If you’re launching your freelance YouTube channel manager career, first off: Congratulations! That’s a big, exciting move.
I’ve been working as a professional YouTube channel manager since 2012, and I’ve been doing my own thing as a freelancer and the owner of Channel Fuel, a YouTube management agency, for nearly three years now.
It’s been a fun ride, but I’ll tell you: Becoming a freelance channel manager requires some tact.One of the most important things you’ll want to do up front is to determine what YouTube services you want to offer your clients. This will help you figure out how to best serve your clients and maximize your earnings.
Resources Mentioned In This Episode
- Check out Episode 13 to help on How To Find A YouTube Manager Job
- Take a look at the Agency set up by Tom Martin
- Look at how to conduct a YouTube Channel Audit
- Start monetising with Content ID by using Superbam
The YouTube easter egg from the start of today's episode is this little gem.
The Pro Channel Manager Academy is our incredible community full of incredible video courses and some of YouTube greatest minds to help you grow the YouTube channels you are working on.
A HUMUNGOUS thank you to our incredible sponsor and my favourite YouTube tool vidIQ. I use it on every single video I upload and has helped me generate BILLIONS of YouTube views. Get a free trial of one of their incredible paid plans by clicking here.
What To Consider When Crafting Your YouTube Services Menu
There’s a lot at play when you’re figuring out what YouTube services you want to offer clients. You’ll want to create a menu of sorts — a list of services your clients can pick and choose from.
However, it’s important you don’t just slap anything and everything on this menu. Be strategic. A few things you’ll want to think about include:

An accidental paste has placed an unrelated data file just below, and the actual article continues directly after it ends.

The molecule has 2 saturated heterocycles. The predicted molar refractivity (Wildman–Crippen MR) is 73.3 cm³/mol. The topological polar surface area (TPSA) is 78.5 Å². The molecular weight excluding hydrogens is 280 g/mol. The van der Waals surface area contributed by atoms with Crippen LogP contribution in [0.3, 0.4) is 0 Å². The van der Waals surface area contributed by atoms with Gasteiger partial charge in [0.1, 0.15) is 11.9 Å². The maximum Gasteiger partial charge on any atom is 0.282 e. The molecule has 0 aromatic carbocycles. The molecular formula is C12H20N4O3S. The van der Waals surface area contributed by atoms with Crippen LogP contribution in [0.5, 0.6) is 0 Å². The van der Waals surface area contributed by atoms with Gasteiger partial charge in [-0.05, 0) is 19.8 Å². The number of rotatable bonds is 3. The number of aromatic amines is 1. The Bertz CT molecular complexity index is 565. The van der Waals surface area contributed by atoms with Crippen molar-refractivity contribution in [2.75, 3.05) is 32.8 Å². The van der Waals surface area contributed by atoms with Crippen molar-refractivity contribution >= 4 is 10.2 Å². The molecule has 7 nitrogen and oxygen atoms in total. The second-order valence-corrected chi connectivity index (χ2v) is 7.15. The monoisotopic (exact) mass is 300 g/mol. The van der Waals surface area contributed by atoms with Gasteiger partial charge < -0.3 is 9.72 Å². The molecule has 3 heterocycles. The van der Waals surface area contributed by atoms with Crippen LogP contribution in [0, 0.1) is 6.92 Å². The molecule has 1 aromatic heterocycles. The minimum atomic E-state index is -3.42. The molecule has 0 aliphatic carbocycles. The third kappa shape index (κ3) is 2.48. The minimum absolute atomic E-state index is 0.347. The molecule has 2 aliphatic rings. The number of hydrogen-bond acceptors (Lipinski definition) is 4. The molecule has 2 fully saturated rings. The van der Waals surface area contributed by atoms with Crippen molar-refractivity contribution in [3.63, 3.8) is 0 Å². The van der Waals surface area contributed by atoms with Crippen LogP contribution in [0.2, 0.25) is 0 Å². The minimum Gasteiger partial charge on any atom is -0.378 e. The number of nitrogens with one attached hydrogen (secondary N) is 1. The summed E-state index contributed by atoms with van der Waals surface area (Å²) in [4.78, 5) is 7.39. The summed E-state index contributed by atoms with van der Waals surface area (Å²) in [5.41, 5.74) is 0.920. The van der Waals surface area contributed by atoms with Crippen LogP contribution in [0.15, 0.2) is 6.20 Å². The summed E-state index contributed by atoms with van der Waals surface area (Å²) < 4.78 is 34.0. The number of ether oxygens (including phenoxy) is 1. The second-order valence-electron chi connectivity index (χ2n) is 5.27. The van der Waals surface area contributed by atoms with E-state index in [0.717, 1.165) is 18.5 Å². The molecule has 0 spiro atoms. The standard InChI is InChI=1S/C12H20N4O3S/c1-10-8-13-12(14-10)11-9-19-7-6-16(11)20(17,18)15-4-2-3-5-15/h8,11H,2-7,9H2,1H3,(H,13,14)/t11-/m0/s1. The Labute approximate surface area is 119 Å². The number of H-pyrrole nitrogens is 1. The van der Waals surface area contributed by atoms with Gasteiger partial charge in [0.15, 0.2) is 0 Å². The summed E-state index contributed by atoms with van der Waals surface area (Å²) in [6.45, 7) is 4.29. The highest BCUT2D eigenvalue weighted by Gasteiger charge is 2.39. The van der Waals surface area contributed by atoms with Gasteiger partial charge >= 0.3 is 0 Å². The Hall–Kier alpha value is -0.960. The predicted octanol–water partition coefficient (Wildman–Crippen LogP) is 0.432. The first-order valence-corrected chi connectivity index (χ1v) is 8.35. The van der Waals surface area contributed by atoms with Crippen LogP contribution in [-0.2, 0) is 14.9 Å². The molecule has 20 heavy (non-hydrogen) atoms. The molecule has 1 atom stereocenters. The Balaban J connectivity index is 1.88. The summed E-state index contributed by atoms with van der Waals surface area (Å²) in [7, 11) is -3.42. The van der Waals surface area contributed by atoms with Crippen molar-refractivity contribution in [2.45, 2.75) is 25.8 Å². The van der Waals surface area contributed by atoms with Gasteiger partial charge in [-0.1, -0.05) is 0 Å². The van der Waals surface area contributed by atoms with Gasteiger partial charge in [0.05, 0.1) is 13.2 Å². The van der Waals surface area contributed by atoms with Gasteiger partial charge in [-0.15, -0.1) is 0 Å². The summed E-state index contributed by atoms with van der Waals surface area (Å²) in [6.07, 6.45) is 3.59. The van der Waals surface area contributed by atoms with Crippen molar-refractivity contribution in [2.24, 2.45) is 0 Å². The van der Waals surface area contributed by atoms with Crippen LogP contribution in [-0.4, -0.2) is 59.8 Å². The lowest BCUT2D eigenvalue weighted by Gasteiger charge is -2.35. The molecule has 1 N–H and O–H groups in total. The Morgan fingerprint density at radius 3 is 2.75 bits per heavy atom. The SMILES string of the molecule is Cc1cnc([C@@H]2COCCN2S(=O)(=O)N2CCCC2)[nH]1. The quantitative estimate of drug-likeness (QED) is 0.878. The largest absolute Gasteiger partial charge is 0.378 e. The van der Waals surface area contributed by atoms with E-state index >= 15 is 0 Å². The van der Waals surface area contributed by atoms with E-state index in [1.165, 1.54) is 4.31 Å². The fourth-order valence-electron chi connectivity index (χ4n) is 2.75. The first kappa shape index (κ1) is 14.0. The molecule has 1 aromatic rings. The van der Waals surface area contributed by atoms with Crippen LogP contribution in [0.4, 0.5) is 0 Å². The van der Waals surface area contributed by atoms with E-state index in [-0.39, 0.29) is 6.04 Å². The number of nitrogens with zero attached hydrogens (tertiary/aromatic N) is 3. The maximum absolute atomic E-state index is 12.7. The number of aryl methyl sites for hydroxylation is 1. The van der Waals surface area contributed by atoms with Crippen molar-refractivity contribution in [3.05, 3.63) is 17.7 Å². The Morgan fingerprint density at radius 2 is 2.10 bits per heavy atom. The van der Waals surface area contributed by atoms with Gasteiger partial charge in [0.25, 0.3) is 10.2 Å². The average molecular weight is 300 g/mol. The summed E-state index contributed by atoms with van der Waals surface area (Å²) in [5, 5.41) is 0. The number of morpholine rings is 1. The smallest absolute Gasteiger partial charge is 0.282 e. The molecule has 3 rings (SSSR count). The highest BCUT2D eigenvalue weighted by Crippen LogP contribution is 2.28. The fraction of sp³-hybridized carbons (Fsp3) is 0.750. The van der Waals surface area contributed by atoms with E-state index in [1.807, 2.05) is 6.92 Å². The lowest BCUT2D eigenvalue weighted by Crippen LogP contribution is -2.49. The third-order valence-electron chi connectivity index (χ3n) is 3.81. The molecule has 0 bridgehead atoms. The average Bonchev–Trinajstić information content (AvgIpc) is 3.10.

- Your clients’ needs: You never want to sell a client a service they don’t need. As a rule of thumb, don’t prioritize your short-term profit over the long-term value for your client. If a client is happy with your services and finds value in them, they’ll stick around, and that’s important.
- The skills and experiences you bring to the table: You don’t want to sell services just ‘cause. I personally focus on offering services that play to my team’s strongest talents. For instance, you won’t see me offering design services or video editing. Sure, we could, but I focus on offering services where I know we’re market leaders.
- How much time you have available: Now, this seems straightforward, but it’s important to keep in mind. When launching your freelance business, you’ll want to say “yes” to everything, but it’s important you don’t overbook yourself. Providing quality services is key in securing long-term clients.
With the above tips in mind, take a look at these services you could offer your clients as a freelance channel manager.
9 YouTube Services You Could Offer Clients
1) A YouTube Channel Audit
A YouTube channel audit is the first service I offer my clients.
Why? It’s always an essential step in onboarding a new client anyway, and it’s one of the most impactful ways you can help a client determine what services they’ll get the most value from.
By doing a channel audit, you’re helping yourself help your client.
You can offer a channel audit in various formats. I’ve professionally audited YouTube channels for the last five years and created a 75-Point Checklist to score four different categories: branding, channel set-up, content and SEO. This is definitely a more in-depth approach.